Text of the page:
BEER FOR MY HORSES

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A return to the Shithouse? Why here? Why now?

The direct-to-video debut of a Toby Keith screenplay? With guest appearances by Mac Davis, Willie Nelson, Mel Tillis, and Ted Nugent? You tell me.

“Whiskey for my men, beer for my horses”….A mantra of sorts?

Apparently, it’s a Toby Keith song, though I’ve never actually heard it. Whether the movie is actually inspired by the same tune is a different story, as I can’t imagine any country hit being in any way related to Mexican drug lords, shady bankers, and rescuing girlfriends kidnapped at gunpoint. That’s hip-hop’s territory.

Toby’s the star, right? Does he play a down-and-out country star looking for redemption?

Though it’s a stretch, Keith taps his inner Lee Strasberg to inhabit one Bill “Rack” Racklin, a deputy sheriff in a small Oklahoma town who plays hard, drinks even harder, and isn’t above blocking off his Thursdays for pig huntin’. When we first meet him, he’s answering a call at a trailer park, where the proverbial woman-in-a-bathrobe is screeching at her man for raising a ruckus in the driveway. One of these days, the cinema will construct a reason for white trash women to hate their men other than, “He never takes me anywhere!”

Toby’s pretty manly, I gather. What’s the tale of the tape?

47 years old, 6’4”, 250 pounds, all sumbitch. Though never shirtless, he is undoubtedly barrel-chested. Oddly, despite his astounding masculinity, the man never stops grinning. Ever. Even while telling Tom Skerritt to go fuck himself. And yet, Nugent has ‘em all beat. Fucker’s so tough he has his sheriff’s badge literally tattooed on his chest. What’s more, he was raised on an Indian reservation and summons “Cat Scratch Fever” on the soundtrack whenever he fires his weapon. And his name is Skunk. And he doesn’t utter a word of dialogue until the final scene, where he matter-of-factly intones, “Circus Jolly.”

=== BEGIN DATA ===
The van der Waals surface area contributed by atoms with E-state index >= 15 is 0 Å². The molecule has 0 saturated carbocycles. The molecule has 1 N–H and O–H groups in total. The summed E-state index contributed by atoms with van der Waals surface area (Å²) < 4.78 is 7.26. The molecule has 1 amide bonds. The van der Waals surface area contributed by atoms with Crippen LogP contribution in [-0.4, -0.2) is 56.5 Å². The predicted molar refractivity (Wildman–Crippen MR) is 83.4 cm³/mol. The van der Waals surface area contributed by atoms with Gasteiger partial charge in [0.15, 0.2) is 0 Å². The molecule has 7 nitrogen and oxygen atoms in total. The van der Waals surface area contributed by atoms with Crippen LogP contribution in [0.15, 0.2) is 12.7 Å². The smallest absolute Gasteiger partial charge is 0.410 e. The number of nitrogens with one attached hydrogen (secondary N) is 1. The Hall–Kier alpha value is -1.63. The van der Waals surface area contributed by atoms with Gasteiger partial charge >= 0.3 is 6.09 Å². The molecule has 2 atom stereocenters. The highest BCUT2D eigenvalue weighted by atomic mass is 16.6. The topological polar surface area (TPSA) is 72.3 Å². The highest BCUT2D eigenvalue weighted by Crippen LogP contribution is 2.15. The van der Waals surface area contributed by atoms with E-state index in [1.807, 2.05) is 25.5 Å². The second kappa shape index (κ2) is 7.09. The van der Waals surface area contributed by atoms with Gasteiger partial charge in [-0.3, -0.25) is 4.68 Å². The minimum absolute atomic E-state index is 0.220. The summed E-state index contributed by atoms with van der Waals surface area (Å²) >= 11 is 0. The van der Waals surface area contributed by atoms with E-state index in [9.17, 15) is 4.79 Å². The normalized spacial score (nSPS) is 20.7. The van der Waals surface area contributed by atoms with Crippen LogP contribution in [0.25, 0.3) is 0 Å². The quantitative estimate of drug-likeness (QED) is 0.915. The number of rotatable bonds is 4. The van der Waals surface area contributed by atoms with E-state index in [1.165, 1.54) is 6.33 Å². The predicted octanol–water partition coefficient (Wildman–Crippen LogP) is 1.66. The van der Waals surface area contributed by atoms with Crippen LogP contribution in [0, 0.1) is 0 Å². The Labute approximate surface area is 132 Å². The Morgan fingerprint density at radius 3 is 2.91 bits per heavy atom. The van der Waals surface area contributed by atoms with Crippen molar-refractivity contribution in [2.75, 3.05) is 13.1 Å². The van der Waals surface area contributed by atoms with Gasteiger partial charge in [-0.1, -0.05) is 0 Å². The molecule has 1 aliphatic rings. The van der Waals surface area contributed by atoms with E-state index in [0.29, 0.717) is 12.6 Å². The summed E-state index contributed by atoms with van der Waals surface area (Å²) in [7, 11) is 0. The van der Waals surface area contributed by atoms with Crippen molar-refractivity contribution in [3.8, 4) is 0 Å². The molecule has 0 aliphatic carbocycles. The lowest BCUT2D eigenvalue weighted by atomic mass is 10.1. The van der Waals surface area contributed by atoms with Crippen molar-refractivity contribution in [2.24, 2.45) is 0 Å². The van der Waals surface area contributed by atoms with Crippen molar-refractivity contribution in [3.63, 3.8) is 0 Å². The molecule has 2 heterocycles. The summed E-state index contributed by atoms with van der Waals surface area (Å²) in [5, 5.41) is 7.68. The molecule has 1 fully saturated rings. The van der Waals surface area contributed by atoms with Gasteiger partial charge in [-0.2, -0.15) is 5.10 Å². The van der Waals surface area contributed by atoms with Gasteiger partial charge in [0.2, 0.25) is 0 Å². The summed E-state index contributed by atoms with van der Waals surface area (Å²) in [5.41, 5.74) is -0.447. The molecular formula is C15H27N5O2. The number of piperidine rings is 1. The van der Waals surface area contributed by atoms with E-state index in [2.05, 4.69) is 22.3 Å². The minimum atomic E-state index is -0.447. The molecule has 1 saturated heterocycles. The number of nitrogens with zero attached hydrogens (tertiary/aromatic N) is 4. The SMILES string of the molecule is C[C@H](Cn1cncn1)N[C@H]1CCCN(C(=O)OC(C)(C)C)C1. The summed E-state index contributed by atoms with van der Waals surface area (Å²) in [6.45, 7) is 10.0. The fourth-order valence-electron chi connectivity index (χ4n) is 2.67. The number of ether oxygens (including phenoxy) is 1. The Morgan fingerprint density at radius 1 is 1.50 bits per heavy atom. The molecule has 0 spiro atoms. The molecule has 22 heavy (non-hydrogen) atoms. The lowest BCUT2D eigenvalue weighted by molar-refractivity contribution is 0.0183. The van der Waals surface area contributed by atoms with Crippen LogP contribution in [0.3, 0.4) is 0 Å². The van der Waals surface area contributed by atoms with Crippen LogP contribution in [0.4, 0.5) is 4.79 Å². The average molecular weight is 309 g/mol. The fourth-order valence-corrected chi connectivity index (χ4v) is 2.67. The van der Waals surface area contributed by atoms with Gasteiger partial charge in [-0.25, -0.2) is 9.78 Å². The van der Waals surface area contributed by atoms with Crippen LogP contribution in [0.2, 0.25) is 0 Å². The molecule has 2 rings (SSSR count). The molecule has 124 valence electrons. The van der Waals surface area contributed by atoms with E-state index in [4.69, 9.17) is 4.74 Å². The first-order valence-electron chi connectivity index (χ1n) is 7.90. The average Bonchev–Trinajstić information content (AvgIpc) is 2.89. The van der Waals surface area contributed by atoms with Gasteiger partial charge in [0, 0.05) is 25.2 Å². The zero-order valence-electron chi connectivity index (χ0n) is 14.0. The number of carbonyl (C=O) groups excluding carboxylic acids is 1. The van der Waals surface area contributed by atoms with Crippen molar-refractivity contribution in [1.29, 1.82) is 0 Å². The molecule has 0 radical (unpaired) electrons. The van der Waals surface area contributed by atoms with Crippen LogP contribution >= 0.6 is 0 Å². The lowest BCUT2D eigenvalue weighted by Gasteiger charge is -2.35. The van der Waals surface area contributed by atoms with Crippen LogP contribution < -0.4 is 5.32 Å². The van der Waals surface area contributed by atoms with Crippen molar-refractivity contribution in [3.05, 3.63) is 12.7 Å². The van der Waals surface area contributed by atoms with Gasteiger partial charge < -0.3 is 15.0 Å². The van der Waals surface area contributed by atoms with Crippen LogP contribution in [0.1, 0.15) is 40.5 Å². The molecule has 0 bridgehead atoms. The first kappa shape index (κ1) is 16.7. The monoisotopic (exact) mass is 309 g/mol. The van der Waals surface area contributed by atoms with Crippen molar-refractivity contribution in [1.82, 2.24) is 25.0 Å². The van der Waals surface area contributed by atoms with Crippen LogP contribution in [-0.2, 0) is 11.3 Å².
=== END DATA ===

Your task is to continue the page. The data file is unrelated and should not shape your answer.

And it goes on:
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“Circus Jolly”? Dare I ask?

It’s a hard liquor that tastes like elephant piss, though it’s been known to inspire great acts of derring-do. It can be found among carnies in a Texas border town, and is usually bottled in jugs for easy transport. The community in question is led by Charlie (Willie Nelson), who first appears in a run-down truck filled to the brim with pot smoke, just in case that joke didn’t wear itself out around 1980.

Don’t get ahead of yourself, now. What the hell’s the story?

Rack and his fellow deputies have a shootout with some Mexican drug lords, who are pushing meth into a once clean, god-fearin’ Okie hamlet. Tito, the kingpin, is arrested and thrown in the slammer, though not before a healthy beating. While Rack and his men were bravely staking out the fertilizer warehouse for hours, they may never have found their man unless he had been kind enough to be the one person in the area to dress like Tony Montana. Naturally, Rack saw the wide-collared, flaming red silk shirt and gargantuan medallion and fired tried and true into the Oklahoma night. Tito, always called “the Mexican” by Rack and never by his actual name, has a brother in Mexico who, upon learning of the arrest, sends his men to kidnap Rack’s girlfriend as ransom for Tito’s return. Though labeled a comedy, the film turns deadly serious at the halfway point, and the bodies start piling up. Not even the truck stop hooker can bring back the laughs.